Editor's Note: This is the first in a series on the Arts Season in South Florida that begins in late September and October and runs through the spring. The series will highlight some of the various venues and must-see events and attractions this year. This post is an overview of where the Miami arts scene has been and where it is going.
Dave Duerson (right), in 1988. Duerson committed suicide in 2011 and wrote a note that included this request: "Please see that my brain is given to the NFL's brain bank."
Credit Keith Srakocic / AP
The casket bearing the body of former Pittsburgh Steelers center Mike Webster is surrounded by flowers, after funeral services in Pittsburgh in September 2002. Mark Fainaru-Wada and Steve Fainaru, authors of League of Denial, point to Webster's autopsy as one of the most significant moments in the history of sports.
When the Pittsburgh Steelers won four Super Bowls in the 1970s, you could argue that no one played a bigger role than Mike Webster. Webster was the Steelers' center, snapping the ball to the quarterback, then waging war in the trenches, slamming his body and helmet into defensive players to halt their rush.
He was a local hero, which is why the city was stunned when his life fell apart. He lost all his money, and his marriage, and ended up spending nights in the bus terminal in Pittsburgh. Webster died of a heart attack, and on Sept. 28, 2002, came the autopsy.
A new donation to Pérez Art Museum Miami will allow the museum, already known for its art from Latin America, to add more works by African-American artists.
The $1 million donation is funded in equal parts by developer Jorge Pérez, whose $40 million gift of cash and art put his name on the new museum, and the John S. and James L. Knight Foundation. In the last phase of construction, PAMM is scheduled to open in its new waterfront location in early December.
Brazil is known for its music and distinctive dances, not necessarily for its paintings or photography. But that is changing. Not only are Brazilian artists now getting big play in major museums around the world, but something new is happening inside Brazil: There's a burgeoning appetite for art.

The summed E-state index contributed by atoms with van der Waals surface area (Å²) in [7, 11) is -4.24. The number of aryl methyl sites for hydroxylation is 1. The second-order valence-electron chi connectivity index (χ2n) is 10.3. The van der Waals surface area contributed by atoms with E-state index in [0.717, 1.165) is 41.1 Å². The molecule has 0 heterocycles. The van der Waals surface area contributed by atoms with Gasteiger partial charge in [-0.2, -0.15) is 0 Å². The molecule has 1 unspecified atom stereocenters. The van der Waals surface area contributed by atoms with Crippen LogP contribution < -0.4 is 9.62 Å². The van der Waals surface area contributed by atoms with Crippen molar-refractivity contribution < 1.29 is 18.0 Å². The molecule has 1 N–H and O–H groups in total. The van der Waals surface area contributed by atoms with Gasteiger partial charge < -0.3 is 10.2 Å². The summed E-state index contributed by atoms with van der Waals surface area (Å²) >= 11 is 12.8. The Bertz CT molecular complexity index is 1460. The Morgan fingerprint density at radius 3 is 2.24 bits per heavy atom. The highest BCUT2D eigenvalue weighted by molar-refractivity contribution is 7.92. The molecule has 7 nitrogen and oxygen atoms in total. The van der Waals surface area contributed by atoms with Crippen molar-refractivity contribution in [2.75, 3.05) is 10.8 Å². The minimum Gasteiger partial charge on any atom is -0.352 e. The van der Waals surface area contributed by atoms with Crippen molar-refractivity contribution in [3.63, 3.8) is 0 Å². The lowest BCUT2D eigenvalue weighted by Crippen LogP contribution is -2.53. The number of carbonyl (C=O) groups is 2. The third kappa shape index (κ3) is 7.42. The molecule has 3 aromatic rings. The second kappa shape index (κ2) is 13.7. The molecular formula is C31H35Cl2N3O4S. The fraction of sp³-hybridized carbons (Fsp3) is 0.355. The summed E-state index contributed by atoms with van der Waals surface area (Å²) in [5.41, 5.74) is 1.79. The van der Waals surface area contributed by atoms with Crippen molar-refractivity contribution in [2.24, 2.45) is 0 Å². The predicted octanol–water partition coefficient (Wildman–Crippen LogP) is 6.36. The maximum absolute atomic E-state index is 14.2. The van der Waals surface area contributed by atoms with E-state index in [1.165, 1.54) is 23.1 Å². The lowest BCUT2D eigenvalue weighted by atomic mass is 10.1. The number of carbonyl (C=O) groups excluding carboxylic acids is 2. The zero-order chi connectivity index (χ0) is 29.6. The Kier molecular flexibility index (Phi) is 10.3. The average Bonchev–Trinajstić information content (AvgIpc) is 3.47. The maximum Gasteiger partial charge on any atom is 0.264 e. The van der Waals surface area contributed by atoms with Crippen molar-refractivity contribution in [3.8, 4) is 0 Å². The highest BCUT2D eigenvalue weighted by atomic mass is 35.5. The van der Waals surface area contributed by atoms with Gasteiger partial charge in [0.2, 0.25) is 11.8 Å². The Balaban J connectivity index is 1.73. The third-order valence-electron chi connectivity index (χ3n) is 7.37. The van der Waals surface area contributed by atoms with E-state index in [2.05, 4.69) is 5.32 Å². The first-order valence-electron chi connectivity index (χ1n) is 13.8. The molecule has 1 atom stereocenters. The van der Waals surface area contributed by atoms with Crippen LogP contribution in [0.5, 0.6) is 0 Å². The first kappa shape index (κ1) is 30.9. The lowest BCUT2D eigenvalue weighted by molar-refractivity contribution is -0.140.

DWNTWN Art Days kicks off Friday in Miami. The second annual celebration of arts and culture features more than 130 events with something for everyone, from wine lovers to graffiti art enthusiasts and fans of the opera.
Originally published on Wed September 18, 2013 12:24 pm
Looking back on my history with Latino and Caribbean food, I can see that Cuban was a gateway cuisine. Powerless in my youth before moro rice (black beans and rice cooked together) and ropa vieja (shredded flank steak slow-cooked in a tomato-based sauce), in middle age I became hooked on the spicy and soulful cooking of the wider Caribbean, which led to eating adventures even farther south of Key West. All of these have left their mark on my backyard grilling style.
Gloria Estefan, the poster girl of the Latin music scene in the 1980s and '90s, the frontwoman for the Miami Sound Machine and the singer who made Middle America get up and conga...
(SOUNDBITE OF SONG MEDLEY)
GLORIA ESTEFAN: (Singing) Doctor, I've got this feeling inside of me, deep inside of me...come, shake your body, baby, do that conga. No, you can't control yourself any longer. Come on, shake your body, baby...the rhythm is gonna get you tonight.
Originally published on Thu September 5, 2013 1:04 pm
Rapper Kanye West got paid a reported $3 million to perform at the wedding of the grandson of Kazakhstan's autocratic President Nursultan Nazarbayev. Video of last Saturday's performance was posted on Instagram — and resulted in a flood of criticism.
It’s often said that life influences art. And for composer Carson Kievman, life in low-lying South Florida led to a symphony about climate change.
Kievman was composer-in-residence for the Florida Philharmonic during the 1990s, and he now runs the SoBe Institute of the Arts in Miami Beach. But the idea for his symphony, titled “Biodiversity,” came from a scientist at the University of Miami’s Rosenstiel School of Marine and Atmospheric Science.
Peruvian chef Gaston Acurio will open a branch of his restaurant chain, La Mar, at the Mandarin Oriental Hotel on Brickell Key.
Acurio is Peru's most famous chef. He's most well-known for popularizing traditional and modern versions of Peruvian cuisines, including ceviches, Asian-Peruvian dishes and Andean cookery, at dozens of restaurants around the world.